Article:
They had possessed themselves of [Koh-liu-pa or] Java by this means, and had endeavoured to seduce Annam, which state, however, had firmly discouraged any relations with them. They were now ruining the bodies and the fortunes of the Chinese with their abominable poison ; and the memorialist proposed that the penalty of death should be decreed against all offenders. In consequence of this the Emperor at once remitted the matt’jr to the consideration of all the high provincial authorities. Without a single exception, those officers recommended the most stringent measures and he amongst them who wrote the most uncompromisingly was LiN TsBH-stJ, Viceroy of Hu Kwang, who was at once sent for to Peking, whence, after receiving the Emperor’s instructions, he was dispatched as Special Imperial Commissioner to Canton, armed with full Admiral’s powers in addition.
Nearly four-fifths of the whole emigration are, accordingly, to be regarded as belonging to the Celtic population of Ireland and of the Highlands and islands of Scotland. The London Economist says of this emigration:
“It is consequent on the breaking down of the system of society founded on small holdings and potato cultivation;” and adds: “The departure of the redundant part of the population of Ireland and the Highlands of Scotland is an indispensable preliminary to every kind of improvement. .The revenue of Ireland has not suffered in any degree from the famine of 1846-47, or from the emigration that has since taken place. On the contrary, her net revenue amounted in 1851 to £4,281,999, being about £184,000 greater than in 1843.”
Begin with pauperising the inhabitants of a country, and when there is no more profit to be ground out of them, when they have grown a burden to the revenue, drive them away, and sum up your Net Revenue! Such is the doctrine laid down by Ricardo, in his celebrated work, “The Principle of Political Economy.” The annual profits of a capitalist amounting to £2,000, what does it matter to him whether he employs 100 men or 1,000 men? “Is not,” says Ricardo, “the real income of a nation similar?” The net real income of a nation, rents and profits, remaining the same, it is no subject of consideration whether it is derived from ten millions of people or from twelve millions. Sismondi, in his “Nouveaux Principes d’Economie Politique,” answers that, according to this view of the matter, the English nation would not be interested at all in the disappearance of the whole population, the King (at that time it was no Queen, but a King) remaining alone in the midst of the island, supposing only that automatic machinery enabled him to procure the amount of net revenue now produced by a population of twenty millions. Indeed that grammatical entity, “the national wealth,” would in this case not be diminished.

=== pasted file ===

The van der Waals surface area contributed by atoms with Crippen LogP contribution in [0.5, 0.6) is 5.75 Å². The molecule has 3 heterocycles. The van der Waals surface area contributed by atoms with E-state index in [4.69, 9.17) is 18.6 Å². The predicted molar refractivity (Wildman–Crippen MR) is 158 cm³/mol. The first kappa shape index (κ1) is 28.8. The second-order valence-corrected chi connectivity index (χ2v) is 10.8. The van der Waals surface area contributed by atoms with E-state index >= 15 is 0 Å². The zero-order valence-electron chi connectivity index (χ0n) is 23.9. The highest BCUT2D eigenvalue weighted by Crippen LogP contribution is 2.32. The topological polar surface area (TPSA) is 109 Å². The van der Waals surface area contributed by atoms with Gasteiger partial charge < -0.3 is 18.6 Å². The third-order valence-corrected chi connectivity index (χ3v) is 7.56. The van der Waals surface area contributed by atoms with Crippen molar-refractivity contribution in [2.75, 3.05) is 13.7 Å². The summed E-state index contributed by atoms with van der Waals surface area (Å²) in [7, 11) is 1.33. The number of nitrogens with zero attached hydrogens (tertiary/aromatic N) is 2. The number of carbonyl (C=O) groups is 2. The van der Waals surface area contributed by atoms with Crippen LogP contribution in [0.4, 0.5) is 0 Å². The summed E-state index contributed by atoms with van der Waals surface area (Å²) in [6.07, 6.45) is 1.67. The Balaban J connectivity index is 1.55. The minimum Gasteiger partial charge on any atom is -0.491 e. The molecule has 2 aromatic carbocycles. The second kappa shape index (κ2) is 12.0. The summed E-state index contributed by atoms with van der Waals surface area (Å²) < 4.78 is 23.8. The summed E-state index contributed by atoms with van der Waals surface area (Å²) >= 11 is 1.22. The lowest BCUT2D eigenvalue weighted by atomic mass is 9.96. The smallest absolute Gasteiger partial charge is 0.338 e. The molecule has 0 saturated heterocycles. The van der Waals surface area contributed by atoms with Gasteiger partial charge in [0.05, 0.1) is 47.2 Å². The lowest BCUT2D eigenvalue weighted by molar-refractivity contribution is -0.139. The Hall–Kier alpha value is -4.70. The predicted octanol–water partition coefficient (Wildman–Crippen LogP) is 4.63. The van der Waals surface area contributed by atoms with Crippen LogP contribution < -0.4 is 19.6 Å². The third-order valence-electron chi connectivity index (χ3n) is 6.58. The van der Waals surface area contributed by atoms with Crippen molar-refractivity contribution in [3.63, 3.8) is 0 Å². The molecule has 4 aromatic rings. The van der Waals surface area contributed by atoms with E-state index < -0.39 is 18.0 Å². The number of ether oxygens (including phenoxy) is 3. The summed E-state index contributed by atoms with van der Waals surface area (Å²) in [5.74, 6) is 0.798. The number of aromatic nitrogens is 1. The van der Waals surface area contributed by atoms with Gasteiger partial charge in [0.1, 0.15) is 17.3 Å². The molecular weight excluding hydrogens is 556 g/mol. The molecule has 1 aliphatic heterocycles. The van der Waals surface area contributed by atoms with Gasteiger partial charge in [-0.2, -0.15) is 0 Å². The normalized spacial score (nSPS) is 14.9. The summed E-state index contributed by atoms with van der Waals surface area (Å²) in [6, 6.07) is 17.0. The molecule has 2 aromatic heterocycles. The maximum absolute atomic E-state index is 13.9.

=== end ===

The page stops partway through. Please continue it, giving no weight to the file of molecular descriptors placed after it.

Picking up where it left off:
But it is not only the pauperised inhabitants of Green Erin [Ireland] and of the Highlands of Scotland that are swept away by agricultural improvements, and by the “breaking down of the antiquated system of society.” It is not only the able-bodied agricultural labourers from England, Wales, and Lower Scotland, whose passages are paid by the Emigration Commissioners. The wheel of “improvement” is now seizing another class, the most stationary class in England. A startling emigration movement has sprung up among the smaller English farmers, especially those holding heavy clay soils, who, with bad prospects for the coming harvest, and in want of sufficient capital to make the great improvements on their farms which would enable them to pay their old rents, have no other alternative but to cross the sea in search of a new country and of new lands, I am not speaking now of the emigration caused by the gold mania, but only of the compulsory emigration produced by landlordism, concentration of farms, application of machinery to the soil, and introduction of the modern system of agriculture on a great scale.
In the ancient States, in Greece and Rome, compulsory emigration, assuming the shape of the periodical establishment of colonies, formed a regular link in the structure of society. The whole system of those States was founded on certain limits to the numbers of the population, which could not be surpassed without endangering the condition of antique civilisation itself. But why was it so? Because the application of science to material production was utterly unknown to them. To remain civilised they were forced to remain few. Otherwise they would have had to submit to the bodily drudgery which transformed the free citizen into a slave. The want of productive power made citizenship dependent on a certain proportion in numbers not to be disturbed. Forced emigration was the only remedy.